The third goal finally managed to get Swindon playing the football that got them into the play-offs in the first place. Both Raffaele De Vita and James Collins came on for Andy Williams and Adam Rooney. The substitutes made a big difference. Raffaele De Vita took a corner on the right side of defence, and Aden Flint rose highest to head goal-bound. The header was blocked, but Joe Devera was on hand to rifle the ball home into the roof of the net from close range.
Swindon continued to dominate, although Brentford looked dangerous on the break. Miles Storey replaced Simon Ferry who had a quiet game on his unflavoured position of the right side of midfield. As Swindon were pressing, Brentford were inches from killing off the tie. Brentford played the ball across the box to Sam Saunders, and he curled a shot onto the Swindon bar. Wes Foderingham was stranded, and it was a major let-off for Swindon.
Swindon had just moments to score and Aden Flint went up front to increase the aerial threat. It looked like the chance was gone, when Gary Roberts corner was knocked down and Raffaele De Vita’s swivel volley was blocked on the line. The handball protest was waved away, and as Swindon were appealing in desperation, Gary Roberts ran over to the other side to take another corner. He hooked the ball in, and Aden Flint rose into the clouds to power in a header and give Swindon 30 more minutes of football. The away end erupted into sheer carnage with Swindon equalising with less than 30 seconds on the clock.
The first ten minutes of extra-time were largely Swindon’s. Brentford were giving away possession cheaply. The momentum changed however, when Nathan Byrne, already in a very harsh booking, was adjudged to have deliberately handled the ball to prevent Clayton Donaldson get a run in on goal. This booking also seemed harsh, as Byrne had slipped and fell on the ball.
Swindon were now clinging on for penalties. Donaldson had the final chance of extra time, as he was poked through. From close range, he drew another fantastic save from Wes Foderingham. Donaldson rushed in on the loose ball, however Aden Flint got there first and cleared the danger. A few minutes later, and the final whistle blew. Swindon’s season was going to be decided on penalties again.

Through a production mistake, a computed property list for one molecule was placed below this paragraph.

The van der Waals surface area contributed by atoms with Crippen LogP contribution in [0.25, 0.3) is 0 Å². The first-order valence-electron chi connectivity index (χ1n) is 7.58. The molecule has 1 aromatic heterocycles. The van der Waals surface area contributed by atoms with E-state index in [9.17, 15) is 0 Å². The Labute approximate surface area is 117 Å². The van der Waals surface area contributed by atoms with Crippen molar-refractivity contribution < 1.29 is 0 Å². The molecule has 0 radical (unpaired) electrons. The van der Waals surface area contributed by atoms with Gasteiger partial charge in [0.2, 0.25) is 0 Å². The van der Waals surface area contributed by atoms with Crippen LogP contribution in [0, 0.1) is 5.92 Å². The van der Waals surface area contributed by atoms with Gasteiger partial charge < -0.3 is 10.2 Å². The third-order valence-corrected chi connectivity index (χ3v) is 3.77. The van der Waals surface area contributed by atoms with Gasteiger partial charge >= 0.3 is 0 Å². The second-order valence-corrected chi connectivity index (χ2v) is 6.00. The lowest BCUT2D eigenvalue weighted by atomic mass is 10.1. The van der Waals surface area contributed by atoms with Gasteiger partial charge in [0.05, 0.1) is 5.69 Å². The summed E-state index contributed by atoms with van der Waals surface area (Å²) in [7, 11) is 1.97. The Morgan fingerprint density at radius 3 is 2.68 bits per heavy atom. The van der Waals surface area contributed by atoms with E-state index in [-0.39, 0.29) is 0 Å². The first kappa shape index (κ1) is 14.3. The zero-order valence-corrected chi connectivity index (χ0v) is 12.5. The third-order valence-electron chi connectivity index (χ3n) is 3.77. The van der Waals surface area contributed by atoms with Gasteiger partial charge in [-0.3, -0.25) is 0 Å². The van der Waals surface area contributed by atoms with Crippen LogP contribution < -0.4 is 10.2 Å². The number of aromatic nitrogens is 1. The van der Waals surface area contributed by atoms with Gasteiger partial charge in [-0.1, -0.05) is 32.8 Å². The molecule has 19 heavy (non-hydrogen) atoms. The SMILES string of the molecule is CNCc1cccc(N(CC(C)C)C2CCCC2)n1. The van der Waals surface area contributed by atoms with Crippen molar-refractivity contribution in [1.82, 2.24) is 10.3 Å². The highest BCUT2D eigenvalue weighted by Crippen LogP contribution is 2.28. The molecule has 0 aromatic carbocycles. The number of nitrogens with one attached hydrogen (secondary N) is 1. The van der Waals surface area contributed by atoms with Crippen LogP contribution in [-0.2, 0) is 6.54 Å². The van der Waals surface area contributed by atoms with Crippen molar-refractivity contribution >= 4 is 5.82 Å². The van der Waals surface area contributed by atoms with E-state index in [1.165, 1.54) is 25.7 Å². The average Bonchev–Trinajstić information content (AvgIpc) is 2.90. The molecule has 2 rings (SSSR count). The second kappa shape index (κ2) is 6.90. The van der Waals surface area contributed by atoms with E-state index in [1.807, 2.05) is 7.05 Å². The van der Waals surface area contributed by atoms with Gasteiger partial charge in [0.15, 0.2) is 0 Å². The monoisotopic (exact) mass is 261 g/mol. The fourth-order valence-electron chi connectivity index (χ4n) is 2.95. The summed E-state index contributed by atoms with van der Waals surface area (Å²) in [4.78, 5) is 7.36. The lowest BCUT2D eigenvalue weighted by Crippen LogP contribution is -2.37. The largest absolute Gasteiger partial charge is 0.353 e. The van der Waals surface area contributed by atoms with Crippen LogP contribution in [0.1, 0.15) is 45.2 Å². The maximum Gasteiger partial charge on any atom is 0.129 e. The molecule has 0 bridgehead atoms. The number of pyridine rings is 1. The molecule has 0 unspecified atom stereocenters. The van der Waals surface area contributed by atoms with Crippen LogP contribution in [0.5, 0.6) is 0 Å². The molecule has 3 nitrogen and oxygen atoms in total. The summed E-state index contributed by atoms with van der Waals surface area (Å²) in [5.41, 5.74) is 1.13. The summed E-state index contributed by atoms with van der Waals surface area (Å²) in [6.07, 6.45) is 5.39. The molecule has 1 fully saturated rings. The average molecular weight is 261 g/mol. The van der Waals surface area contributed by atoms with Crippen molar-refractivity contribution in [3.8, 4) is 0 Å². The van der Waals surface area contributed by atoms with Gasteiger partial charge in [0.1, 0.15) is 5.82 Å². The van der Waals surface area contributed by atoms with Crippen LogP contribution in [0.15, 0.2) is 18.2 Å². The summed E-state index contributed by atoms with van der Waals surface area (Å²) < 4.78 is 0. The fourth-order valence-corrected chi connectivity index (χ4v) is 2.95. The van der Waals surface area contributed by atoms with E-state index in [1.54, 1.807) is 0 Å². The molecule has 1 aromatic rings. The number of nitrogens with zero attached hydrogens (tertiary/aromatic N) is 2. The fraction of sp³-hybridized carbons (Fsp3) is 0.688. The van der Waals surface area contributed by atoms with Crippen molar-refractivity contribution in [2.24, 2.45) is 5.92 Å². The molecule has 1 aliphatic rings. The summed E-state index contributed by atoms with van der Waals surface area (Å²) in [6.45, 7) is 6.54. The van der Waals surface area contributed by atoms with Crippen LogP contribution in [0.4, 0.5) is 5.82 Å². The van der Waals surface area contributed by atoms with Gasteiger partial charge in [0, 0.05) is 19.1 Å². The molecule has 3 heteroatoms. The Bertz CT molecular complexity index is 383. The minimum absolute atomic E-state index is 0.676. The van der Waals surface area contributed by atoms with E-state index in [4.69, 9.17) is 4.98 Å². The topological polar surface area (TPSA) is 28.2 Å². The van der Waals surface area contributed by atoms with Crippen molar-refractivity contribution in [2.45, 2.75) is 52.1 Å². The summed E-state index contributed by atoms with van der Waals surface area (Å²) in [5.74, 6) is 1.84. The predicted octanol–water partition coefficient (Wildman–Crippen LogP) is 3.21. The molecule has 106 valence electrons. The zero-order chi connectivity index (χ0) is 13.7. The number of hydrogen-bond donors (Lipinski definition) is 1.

The first two penalty takers for Swindon were unexpected, but they both scored. Joe Devera placed the ball into the right side of the goal, and Aden Flint did the same with the opposite side. Simon Moore, the goalkeeper, guessed correctly both times but the penalties were so well placed he could not stop them. Sandwiched between them, were two successful Brentford spot kicks by Sam Sunders and the substitute striker Paul Hayes.
With the third spot-kicks, James Collins and the towering central defender Harlee Dean stepped forward. Both scored, putting pressure on the final four penalty takers. Sadly, Miles Storey cracked. He took a short run up, and his spot kick was easily saved my Moore once he had guessed the right way. Brentford scored their fourth spot kick, and although Gary Roberts scored, he was only delaying the inevitable as Adam Forshaw stepped up and lashed the ball past a helpless Wes Foderingham much to the delight of the Brentford fans who invaded the pitch to celebrate.
Just like a lot of the season, it was a “what if” sort of game. What if the referee had spotted Douglas’ handball in the run up to the Brentford penalty on Saturday? What if Gary Roberts hadn’t played that awful pass across the back line? What if Nathan Byrne hadn’t been harshly sent off? It was truly fitting that the most up and down season finished with the biggest rollercoaster of a game.